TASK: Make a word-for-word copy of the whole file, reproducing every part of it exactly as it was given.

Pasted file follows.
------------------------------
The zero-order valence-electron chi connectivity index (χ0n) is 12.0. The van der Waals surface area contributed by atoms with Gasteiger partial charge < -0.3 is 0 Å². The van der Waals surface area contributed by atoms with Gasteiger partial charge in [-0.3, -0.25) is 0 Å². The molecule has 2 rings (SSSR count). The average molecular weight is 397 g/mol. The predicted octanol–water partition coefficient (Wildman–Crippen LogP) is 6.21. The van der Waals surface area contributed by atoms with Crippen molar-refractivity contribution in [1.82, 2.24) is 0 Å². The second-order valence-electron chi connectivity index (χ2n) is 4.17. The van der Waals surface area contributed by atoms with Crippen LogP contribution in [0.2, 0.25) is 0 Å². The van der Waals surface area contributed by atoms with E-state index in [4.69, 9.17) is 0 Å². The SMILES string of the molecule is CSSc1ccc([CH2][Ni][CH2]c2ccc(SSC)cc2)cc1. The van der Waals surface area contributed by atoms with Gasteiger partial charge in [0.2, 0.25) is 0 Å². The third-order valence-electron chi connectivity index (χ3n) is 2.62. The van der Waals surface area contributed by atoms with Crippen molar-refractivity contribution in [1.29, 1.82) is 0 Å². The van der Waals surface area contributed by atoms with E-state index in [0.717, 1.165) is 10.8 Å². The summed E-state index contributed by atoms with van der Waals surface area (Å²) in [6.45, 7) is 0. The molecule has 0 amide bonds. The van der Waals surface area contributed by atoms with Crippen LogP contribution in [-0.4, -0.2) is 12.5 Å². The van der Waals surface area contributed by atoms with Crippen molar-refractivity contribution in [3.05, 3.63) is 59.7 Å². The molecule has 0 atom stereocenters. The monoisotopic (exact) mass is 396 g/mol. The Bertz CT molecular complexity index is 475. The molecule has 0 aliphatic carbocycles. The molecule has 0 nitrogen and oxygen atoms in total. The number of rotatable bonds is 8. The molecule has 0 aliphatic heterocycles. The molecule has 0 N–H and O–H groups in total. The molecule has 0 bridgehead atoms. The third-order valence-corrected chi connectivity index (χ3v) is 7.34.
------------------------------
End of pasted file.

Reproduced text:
The zero-order valence-electron chi connectivity index (χ0n) is 12.0. The van der Waals surface area contributed by atoms with Gasteiger partial charge < -0.3 is 0 Å². The van der Waals surface area contributed by atoms with Gasteiger partial charge in [-0.3, -0.25) is 0 Å². The molecule has 2 rings (SSSR count). The average molecular weight is 397 g/mol. The predicted octanol–water partition coefficient (Wildman–Crippen LogP) is 6.21. The van der Waals surface area contributed by atoms with Crippen molar-refractivity contribution in [1.82, 2.24) is 0 Å². The second-order valence-electron chi connectivity index (χ2n) is 4.17. The van der Waals surface area contributed by atoms with Crippen LogP contribution in [0.2, 0.25) is 0 Å². The van der Waals surface area contributed by atoms with E-state index in [4.69, 9.17) is 0 Å². The SMILES string of the molecule is CSSc1ccc([CH2][Ni][CH2]c2ccc(SSC)cc2)cc1. The van der Waals surface area contributed by atoms with Gasteiger partial charge in [0.2, 0.25) is 0 Å². The third-order valence-electron chi connectivity index (χ3n) is 2.62. The van der Waals surface area contributed by atoms with Crippen molar-refractivity contribution in [1.29, 1.82) is 0 Å². The van der Waals surface area contributed by atoms with E-state index in [0.717, 1.165) is 10.8 Å². The summed E-state index contributed by atoms with van der Waals surface area (Å²) in [6.45, 7) is 0. The molecule has 0 amide bonds. The van der Waals surface area contributed by atoms with Crippen LogP contribution in [-0.4, -0.2) is 12.5 Å². The van der Waals surface area contributed by atoms with Crippen molar-refractivity contribution in [3.05, 3.63) is 59.7 Å². The molecule has 0 atom stereocenters. The monoisotopic (exact) mass is 396 g/mol. The Bertz CT molecular complexity index is 475. The molecule has 0 aliphatic carbocycles. The molecule has 0 nitrogen and oxygen atoms in total. The number of rotatable bonds is 8. The molecule has 0 aliphatic heterocycles. The molecule has 0 N–H and O–H groups in total. The molecule has 0 bridgehead atoms. The third-order valence-corrected chi connectivity index (χ3v) is 7.34.